The strengths are easy for each defender to understand what to do or a few attackers can remain up front to chase the ball cleared away. However, as most of all players have an opposition player to mark, if one of them is beaten by an opposition attacker, a 1v2 situation occurs and it is difficult to cover each other. Additionally, the ball side centre back is likely to be dragged out, so the space in front of the goal can be huge for the opposition attacker in the box.

Man Marking in a Wide Area

In order to overcome the weakness that there is huge space in front of the goal, the idea of getting both centre backs and defensive midfielders to stay in front of the goal frequently works well in terms of defending the goal. However, to cover the absence of the centre back or defensive midfielders in a wide area, more players from the midfield or forward are required to come back to defend.

This is a well-balanced defensive structure, but there is still room for being exploited in a wide area against flexible opponents. This can be solved by only keeping marking the opposition attackers well and winning each 1v1 battle in a wide area.

Zonal Marking

The last type is a totally zonal defensive structure. Not only in front of the goal but also in a wide area, the defending players defend the space rather than marking the opposition players.

The strength of this structure is that they can occupy the space well, so the opposition team will struggle to create a big gap between the defenders. Additionally, everyone respects where to defend rather than marking the opposition attackers, so they will not be disorganised easily.

However, it is difficult to defend in an underloaded situation or against an opposition player who can receive the ball in a small gap between the defenders. basically, they do not care about the number of the opposition defenders, so it is easy for the opposition team to create an overload in a wide area. Moreover, the defenders do not mark the attackers tightly, so skilful player can receive the ball in a gap because the pressure is looser than man marking.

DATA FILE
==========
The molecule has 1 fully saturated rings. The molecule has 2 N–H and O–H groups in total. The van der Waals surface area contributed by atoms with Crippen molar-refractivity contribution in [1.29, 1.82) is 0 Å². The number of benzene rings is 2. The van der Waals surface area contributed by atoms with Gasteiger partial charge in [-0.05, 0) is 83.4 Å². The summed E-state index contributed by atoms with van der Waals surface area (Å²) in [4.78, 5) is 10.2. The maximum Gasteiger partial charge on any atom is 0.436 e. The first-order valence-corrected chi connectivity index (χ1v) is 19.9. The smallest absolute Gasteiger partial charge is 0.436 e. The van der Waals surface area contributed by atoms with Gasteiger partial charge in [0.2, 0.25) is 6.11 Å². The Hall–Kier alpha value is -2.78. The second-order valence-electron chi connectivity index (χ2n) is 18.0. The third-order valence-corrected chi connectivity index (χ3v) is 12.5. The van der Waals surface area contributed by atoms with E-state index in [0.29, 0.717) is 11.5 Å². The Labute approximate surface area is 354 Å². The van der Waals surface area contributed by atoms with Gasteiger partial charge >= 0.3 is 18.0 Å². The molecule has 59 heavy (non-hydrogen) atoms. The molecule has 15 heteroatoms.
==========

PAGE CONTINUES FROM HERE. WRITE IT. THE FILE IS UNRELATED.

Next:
Overall, each of them has strength and weakness, as it was in pressing, so the most important thing is understanding the differences and selecting the most suitable one in a team. From the attacking point of view, knowing the weaknesses of the defensive structure is the first step of planning routines to work them effectively.


In this article, how to think about defending throw-in was discussed in detail. Firstly, it was described that there are two purposes of defending throw-in mainly depending on the area of the pitch. Secondly, two ways of pressing and three ways of defending in the final third were summarised and strengths and weaknesses of them were analysed.

One thing to be forgotten is long throw-in in the final third. The main reason of this is that it does not happen frequently in the game, so the sample size is not enough to conclude something. In other words, this area can be an advantage for teams who passionately focus on long throw-in. Additionally, it is worth being written in an independent article, mainly focusing on attacking tactics of a specific team such as Brentford and then suggesting how to stop them.

I hope you enjoyed this article and please wait for the next one.